Waging war like that is completely different from anything they do in war today.
What Did Your Teenage Sons Get Out of this Visit of WWI Memorial Sites in France?
They both enjoy history. Her 16 year old had just taken 2 years of World History and was better informed. Her younger son hadn’t studied it at all. But they both enjoyed the visits.
At Vimy Ridge everyone was tunneling, sometimes belligerents would meet under the ground and fight in the dark pickax to pickax.
This brought home that war can be exciting with the tunneling and the forts., and it sounds exciting. But when you see these memorials you see that war is permanent and that for so many people it is also final.
What Do You Wish You Knew Before You Went?
The episode about grocery stores was really helpful. Definitely make use of grocery stores to get bottles of water or sodas. It’ll be a lot cheaper than buying from street vendors. Cold beverages are not super cold in France, they are cool, not cold.
American Credit Cards
Using American credit cards was not a problem except for gas stations. Their card issuer refused to give them a card with a pin number for some reason. At gas stations they used their ATM card because it as a pin.
Tip on Toll-Booths
If you’re not sure if your credit card is going to work at a toll-booth, make sure you have some cash with you. Some toll booths will let you pay with cash, in that case the logo above the lane displays coins. Otherwise go under the green arrow. There’s always a call button at toll-booths, a human can talk to you.
Restaurant Hours Outside of Paris
People have lunch from noon to 2, but they won’t serve food between 3 PM and 7 PM. Even if a restaurant is open, they don’t have a cook on the premises, they can’t serve you food. They only stay open to serve drinks.
“I’m not hungry right now, I’ll eat when I’m hungry” doesn’t work in France because French people eat only at set times. Even smaller cities like Reims and Arras don’t have restaurants that serve non-stop. The restaurant may be open, but since the cook isn’t there, they will not make you food!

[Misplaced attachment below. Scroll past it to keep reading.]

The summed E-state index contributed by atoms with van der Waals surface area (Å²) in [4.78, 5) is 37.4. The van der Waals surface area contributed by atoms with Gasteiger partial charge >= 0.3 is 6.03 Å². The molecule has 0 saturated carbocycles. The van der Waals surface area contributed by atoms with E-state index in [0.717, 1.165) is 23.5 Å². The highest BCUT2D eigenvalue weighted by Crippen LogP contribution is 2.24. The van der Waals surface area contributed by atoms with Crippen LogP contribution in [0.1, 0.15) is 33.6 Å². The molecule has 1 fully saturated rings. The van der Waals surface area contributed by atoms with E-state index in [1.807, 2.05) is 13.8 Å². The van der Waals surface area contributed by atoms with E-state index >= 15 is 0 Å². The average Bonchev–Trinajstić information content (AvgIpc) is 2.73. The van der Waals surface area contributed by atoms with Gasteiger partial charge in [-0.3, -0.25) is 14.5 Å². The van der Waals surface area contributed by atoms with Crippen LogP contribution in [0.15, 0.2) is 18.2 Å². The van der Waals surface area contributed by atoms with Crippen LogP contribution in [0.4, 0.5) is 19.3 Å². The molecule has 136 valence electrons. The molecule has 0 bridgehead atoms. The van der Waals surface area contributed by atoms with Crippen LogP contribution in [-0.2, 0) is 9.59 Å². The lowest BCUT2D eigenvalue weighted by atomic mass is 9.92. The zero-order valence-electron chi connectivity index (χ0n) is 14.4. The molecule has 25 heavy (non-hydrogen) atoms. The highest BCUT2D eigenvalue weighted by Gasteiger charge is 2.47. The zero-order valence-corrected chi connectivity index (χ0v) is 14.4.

Hotels That Don’t Give You a Top Sheet
Many hotels in France give you a nice big duvet but not top sheet. This is a problem when it’s hot and you want something to cover you, but not a big duvet. Maybe bring a top sheet if you come to France in the summer.
If you like a wash-cloth or hand-towels, bring them because they are not standard at French hotels, especially the lower price ones.
Beware of Automatic Translators, Use Image Search Instead
This is especially true in restaurants because automatic translators work word for word. For “ficelle Picarde” and the machine said “Picard string”. It turned out to be nice, but we don’t eat strings.
At restaurants, instead of using Google Translate, use the image search. That way even if it’s an odd local name you can see what it is from the photos.
If it’s a local specialty every restaurant in the area will serve it and it usually mean that it’s pretty good.
Navigation Systems in the Car Don’t Always Work
They traveled without a data plan, but the navigation system sometimes sends you to the closest place named that instead of what you actually want.
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Category: French History